What is a ‘Smart Building’

The internet of things is a network of physical objects that are embedded with electronics and software, enabling them to collect and exchange data. This means that every object can be connected to the internet and these devices can communicate with each other. In the context of buildings, this means that aged and modern infrastructure can ‘talk’ to real estate owners and operators to make better sense on how efficiently these spaces are run.

The World Economic Forum

The World Economic forum has stated that buildings are responsible for 40% of global energy consumption and 33% of greenhouse gas emissions. 

It is critical operators are able to ensure new buildings are sustainable and energy-efficient. This means they are at the forefront of being able to deal with climate change. Smarter buildings, means practical, and pro-active ESG (Environmental, Social, Governance) related outcomes can be sought and delivered with tangible outcomes, powered by technology.

IoT technology has helped save energy by making buildings smarter. It helps reduce power consumption by switching off lights when nobody is around. It also helps save on air conditioning by automatically adjusting the temperature based on occupancy sensors. It helps by optimising the power mix during peak periods between on and off-grid power options.

For buildings to be considered “smart”, they need to have “things” or sensors that can detect occupancy, temperature, and other environmental conditions. This enables building managers to control heating and cooling systems based on the needs of their occupants. This is no truer in an office, mall, mine, or factory. Each of these elements indicate the ability to manage scarce resources, including the capacity and appropriate utility usage – including water. They also extend to optimising work environments to ensure the most optimal and fair working conditions.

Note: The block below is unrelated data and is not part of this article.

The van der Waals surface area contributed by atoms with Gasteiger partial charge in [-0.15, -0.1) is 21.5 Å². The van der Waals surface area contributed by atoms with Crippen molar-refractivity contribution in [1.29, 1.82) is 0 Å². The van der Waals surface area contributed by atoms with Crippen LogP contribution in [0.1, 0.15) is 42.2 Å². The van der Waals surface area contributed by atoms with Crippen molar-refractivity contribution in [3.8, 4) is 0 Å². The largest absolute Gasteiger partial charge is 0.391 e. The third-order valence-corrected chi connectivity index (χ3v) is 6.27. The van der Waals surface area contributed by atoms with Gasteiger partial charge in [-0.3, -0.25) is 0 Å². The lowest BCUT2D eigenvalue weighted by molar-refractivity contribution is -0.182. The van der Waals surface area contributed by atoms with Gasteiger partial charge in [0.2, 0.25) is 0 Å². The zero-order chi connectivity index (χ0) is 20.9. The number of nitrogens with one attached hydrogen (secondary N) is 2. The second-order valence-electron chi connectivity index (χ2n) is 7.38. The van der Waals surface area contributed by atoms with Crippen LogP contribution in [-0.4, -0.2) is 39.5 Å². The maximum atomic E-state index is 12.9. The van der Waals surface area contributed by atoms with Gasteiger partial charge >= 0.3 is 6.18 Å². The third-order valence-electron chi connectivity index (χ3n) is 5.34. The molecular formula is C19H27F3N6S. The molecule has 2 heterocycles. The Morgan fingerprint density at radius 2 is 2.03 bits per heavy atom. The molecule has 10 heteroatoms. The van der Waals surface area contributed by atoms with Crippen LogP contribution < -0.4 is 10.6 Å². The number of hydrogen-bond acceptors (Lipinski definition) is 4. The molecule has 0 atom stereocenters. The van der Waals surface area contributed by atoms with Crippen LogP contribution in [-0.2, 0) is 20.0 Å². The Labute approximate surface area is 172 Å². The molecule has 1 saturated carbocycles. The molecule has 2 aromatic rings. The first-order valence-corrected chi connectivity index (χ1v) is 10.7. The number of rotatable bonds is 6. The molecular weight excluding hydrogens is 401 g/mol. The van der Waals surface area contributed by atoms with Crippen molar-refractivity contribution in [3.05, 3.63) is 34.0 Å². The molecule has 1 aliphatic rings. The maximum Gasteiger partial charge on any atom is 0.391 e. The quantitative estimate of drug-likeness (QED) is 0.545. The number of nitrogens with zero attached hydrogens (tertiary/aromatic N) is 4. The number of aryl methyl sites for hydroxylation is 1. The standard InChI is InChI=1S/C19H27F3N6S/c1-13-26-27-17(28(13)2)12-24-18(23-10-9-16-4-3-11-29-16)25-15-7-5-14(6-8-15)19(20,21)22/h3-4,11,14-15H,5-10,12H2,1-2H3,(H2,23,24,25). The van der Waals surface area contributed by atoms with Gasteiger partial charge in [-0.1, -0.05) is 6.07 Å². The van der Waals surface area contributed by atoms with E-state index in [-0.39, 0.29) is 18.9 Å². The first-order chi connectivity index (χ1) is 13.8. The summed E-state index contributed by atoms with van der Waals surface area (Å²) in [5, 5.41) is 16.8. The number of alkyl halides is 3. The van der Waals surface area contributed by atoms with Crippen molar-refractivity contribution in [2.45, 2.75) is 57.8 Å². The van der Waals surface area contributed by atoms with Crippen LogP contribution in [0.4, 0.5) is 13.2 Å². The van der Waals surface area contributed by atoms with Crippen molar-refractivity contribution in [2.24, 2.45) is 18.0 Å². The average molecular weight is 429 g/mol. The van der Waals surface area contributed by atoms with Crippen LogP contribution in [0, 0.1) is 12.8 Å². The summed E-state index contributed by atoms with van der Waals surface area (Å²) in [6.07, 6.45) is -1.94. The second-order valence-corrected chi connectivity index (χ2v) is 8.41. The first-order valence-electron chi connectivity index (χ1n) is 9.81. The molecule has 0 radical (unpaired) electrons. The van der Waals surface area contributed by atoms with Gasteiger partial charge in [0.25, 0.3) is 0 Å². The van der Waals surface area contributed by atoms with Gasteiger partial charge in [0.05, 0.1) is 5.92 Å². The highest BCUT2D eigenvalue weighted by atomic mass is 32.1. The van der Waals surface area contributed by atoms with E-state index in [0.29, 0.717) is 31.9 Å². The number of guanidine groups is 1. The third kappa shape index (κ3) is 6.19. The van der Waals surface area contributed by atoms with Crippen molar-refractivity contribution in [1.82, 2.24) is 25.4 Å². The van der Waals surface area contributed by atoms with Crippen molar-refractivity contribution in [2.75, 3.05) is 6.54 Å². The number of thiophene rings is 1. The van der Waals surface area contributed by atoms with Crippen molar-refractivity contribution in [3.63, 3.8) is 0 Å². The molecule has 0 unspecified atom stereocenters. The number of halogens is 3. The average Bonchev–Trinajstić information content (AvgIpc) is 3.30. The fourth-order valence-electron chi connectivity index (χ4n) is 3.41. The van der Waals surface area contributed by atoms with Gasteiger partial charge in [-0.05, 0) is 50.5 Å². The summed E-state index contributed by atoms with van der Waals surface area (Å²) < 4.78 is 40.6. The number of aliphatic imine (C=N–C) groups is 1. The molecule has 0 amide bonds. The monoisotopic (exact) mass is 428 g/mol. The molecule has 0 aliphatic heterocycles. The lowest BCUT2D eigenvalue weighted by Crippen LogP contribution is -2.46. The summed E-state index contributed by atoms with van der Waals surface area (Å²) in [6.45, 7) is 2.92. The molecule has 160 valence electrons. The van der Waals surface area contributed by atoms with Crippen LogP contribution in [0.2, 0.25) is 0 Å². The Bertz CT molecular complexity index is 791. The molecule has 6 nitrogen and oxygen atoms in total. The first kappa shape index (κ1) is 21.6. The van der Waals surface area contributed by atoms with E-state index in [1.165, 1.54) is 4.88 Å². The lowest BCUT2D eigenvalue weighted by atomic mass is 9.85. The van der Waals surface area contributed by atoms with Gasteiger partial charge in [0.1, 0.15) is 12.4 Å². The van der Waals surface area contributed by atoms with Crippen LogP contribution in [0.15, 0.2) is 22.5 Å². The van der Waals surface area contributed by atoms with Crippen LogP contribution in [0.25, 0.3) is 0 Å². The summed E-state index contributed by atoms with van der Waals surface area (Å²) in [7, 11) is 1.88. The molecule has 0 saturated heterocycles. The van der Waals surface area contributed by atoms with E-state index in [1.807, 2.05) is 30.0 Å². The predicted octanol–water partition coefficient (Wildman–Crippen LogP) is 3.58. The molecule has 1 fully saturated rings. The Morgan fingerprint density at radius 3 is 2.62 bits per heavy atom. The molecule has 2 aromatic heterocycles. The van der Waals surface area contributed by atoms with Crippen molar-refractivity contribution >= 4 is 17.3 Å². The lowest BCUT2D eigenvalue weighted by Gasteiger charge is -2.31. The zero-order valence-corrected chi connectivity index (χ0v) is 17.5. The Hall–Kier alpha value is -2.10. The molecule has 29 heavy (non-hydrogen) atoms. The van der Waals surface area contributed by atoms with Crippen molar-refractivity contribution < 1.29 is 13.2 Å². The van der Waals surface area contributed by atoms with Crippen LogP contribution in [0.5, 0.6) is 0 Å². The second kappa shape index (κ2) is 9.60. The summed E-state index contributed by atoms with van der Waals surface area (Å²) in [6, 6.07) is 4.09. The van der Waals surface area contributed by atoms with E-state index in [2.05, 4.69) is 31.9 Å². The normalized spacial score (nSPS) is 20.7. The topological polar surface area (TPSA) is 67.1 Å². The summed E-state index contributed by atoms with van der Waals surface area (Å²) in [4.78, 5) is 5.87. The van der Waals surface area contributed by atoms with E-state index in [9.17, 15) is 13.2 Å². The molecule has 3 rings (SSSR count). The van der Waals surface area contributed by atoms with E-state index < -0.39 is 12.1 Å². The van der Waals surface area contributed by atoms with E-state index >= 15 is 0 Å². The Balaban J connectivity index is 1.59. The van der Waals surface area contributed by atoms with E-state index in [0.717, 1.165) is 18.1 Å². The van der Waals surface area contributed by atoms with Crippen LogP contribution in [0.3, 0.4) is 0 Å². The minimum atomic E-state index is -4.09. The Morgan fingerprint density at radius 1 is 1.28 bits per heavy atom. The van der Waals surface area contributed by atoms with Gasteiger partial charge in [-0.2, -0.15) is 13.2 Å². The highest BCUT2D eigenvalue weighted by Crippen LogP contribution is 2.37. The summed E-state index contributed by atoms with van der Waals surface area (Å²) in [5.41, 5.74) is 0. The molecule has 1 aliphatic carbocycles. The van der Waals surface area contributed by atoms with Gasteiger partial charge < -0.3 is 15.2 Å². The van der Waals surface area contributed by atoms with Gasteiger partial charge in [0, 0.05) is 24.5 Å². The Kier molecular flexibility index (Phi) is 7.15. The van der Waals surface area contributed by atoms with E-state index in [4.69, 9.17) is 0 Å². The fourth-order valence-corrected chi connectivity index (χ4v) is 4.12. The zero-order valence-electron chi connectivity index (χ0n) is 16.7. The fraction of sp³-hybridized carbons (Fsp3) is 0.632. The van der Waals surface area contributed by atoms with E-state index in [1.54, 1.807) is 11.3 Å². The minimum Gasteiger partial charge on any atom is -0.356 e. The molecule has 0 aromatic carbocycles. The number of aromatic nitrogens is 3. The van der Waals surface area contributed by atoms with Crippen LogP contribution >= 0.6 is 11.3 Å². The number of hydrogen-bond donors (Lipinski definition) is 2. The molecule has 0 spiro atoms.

How Machine Learning is driving more pro-active processes

Machine learning algorithms can also be used by building managers to predict occupancy patterns and adjust accordingly, which leads to significant energy savings over time. These same algorithms can be used to direct operational resources to areas of most need, in addition to automatically sending instructions to devices to enact certain events. This moves past lights and rooms, it moves to floors, locations, and regions. The data is rolled up to central locations so that buildings are managed from anywhere in the world.

The internet of things is not just about connecting devices to the internet. It’s also about how these devices can help save energy and reduce costs. Building management systems are evolving. They use sensors, machine learning, and digital twins to monitor the building’s environment and optimize its performance. These require an ability to interact with aged infrastructure and telemetry. There is no common approach, however modern hardware and software technology is enabling this modernisation trend.

IoT.nxt is helping our clients across the world bridge the edge, by connecting people, to their buildings. We have a strong suite of offers that enable cost reduction, smarter capital and operational expenditure by bringing your building alive, through data.

Connect with us here to find out more: [email protected]

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